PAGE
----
Proposed changes to London’s Congestion Charge rules aim to reduce traffic and pollution


Transport for London (TfL) has launched a public consultation on measures to reduce traffic and improve air quality in Central London through changes on the exemptions and discounts available to vehicles entering the city’s Congestion Charge Zone.

TfL’s new proposals would remove the exemption of private hire vehicles (PHVs) or ‘minicabs’ from the Congestion Charge, and introduce a new Cleaner Vehicle Discount to replace the Ultra-Low Emission Discount.

It is proposed that these changes would take effect on April 2019, and by ensuring that the emission standard for those receiving a full discount are tighter than the Ultra-Low Emission Zone (ULEZ), they would help to further drive demand for the greenest vehicles.

TfL notes that since the Congestion Charge launched in 2003, the number of vehicles entering the zone every day has decreased by around 30%. However, over the same period, the number of different PHVs entering the zone in charging hours has gone from an expected 4,000 a day to more than 18,000, with a knock-on effect on air pollution and congestion in Central London.

Analysis carried out for TfL indicates that the removal of the PHV Congestion Charge exemption could reduce the number of individual PHVs entering Central London by up to 45%. Removing these vehicles, which often repeatedly circulate within the zone, could reduce congestion and improve journey times for bus passengers, while reducing emissions. It is proposed that the exemption would remain for wheelchair accessible PHVs, to support TfL’s commitment to make the capital an accessible city for all.

The current Ultra Low Emission Discount applies to cars or vans that meet the Euro 5 standard for air quality, as well as emitting 75g/km or less of CO₂. The first phase of changes proposed would mean only zero emission capable vehicles will not have to pay the Congestion Charge on environmental grounds. It is expected that, if the changes are made, around 10% of the vehicles currently eligible will no longer receive a discount. There will a further tightening of the Cleaner Vehicle Discount in October 2021, with only pure electric vehicles qualifying.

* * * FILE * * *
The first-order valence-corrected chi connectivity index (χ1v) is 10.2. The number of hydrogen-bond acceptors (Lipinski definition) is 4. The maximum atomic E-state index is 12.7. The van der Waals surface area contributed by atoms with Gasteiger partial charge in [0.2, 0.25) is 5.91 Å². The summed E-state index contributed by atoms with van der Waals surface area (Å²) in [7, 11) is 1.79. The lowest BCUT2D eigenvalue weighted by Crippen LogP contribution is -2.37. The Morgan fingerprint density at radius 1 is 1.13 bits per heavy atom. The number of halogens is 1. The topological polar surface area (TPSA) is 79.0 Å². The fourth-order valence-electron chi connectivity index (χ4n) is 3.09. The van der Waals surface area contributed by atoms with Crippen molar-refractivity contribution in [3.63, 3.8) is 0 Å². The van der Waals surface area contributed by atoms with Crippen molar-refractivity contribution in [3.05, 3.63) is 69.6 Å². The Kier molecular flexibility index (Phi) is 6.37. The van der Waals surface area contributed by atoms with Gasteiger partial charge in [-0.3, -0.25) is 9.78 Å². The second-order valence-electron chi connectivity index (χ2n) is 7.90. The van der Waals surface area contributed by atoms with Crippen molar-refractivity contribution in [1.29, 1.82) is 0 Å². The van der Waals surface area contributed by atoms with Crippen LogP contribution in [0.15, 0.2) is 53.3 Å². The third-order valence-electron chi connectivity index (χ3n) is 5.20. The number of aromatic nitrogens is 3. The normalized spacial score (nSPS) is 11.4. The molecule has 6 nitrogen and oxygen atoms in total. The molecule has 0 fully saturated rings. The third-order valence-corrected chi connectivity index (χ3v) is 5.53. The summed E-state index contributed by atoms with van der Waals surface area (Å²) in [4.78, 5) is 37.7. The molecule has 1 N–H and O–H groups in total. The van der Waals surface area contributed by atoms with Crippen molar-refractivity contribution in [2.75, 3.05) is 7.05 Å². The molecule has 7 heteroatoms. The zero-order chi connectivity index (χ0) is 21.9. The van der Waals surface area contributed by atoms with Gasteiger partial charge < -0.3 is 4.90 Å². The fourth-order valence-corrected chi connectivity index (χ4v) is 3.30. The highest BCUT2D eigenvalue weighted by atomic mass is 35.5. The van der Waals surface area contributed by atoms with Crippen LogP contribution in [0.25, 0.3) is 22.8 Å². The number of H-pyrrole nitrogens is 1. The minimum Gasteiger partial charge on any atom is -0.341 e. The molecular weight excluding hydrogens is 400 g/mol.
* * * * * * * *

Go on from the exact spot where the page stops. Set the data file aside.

Two reports were conducted into the potential impact of the proposed changes:

• An Integrated Impact Assessment, carried out by consultants Mott MacDonald, which considers the likely health, equality, economic and business and environmental impacts of TfL’s proposals;

• A study by Cambridge Economic Policy Associates (CEPA) into the impact of the proposed PHV exemption removal on the private hire industry in London.

“If we are to clean up the capital’s toxic air and tackle congestion in Central London, we need to have the appropriate incentives, as well as the right interventions,” explained Alex Williams, TfL’s director of city planning.

“The Congestion Charge has had a real impact on improving London’s roads for all since it launched 15 years ago. However, over that time the availability and standard of low-emission vehicles has greatly advanced, and the number of private hire vehicles entering the zone during charging hours has rocketed. It is only right that we keep the discounts and exemptions for the scheme under review to make sure it continues to be effective.”

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About Author


Tom has edited Traffic Technology International (TTi) magazine and its Traffic Technology Today website since May 2014. During his time at the title, he has interviewed some of the top transportation chiefs at public agencies around the world as well as CEOs of leading multinationals and ground-breaking start-ups. Tom's earlier career saw him working on some the UK's leading consumer magazine titles. He has a law degree from the London School of Economics (LSE).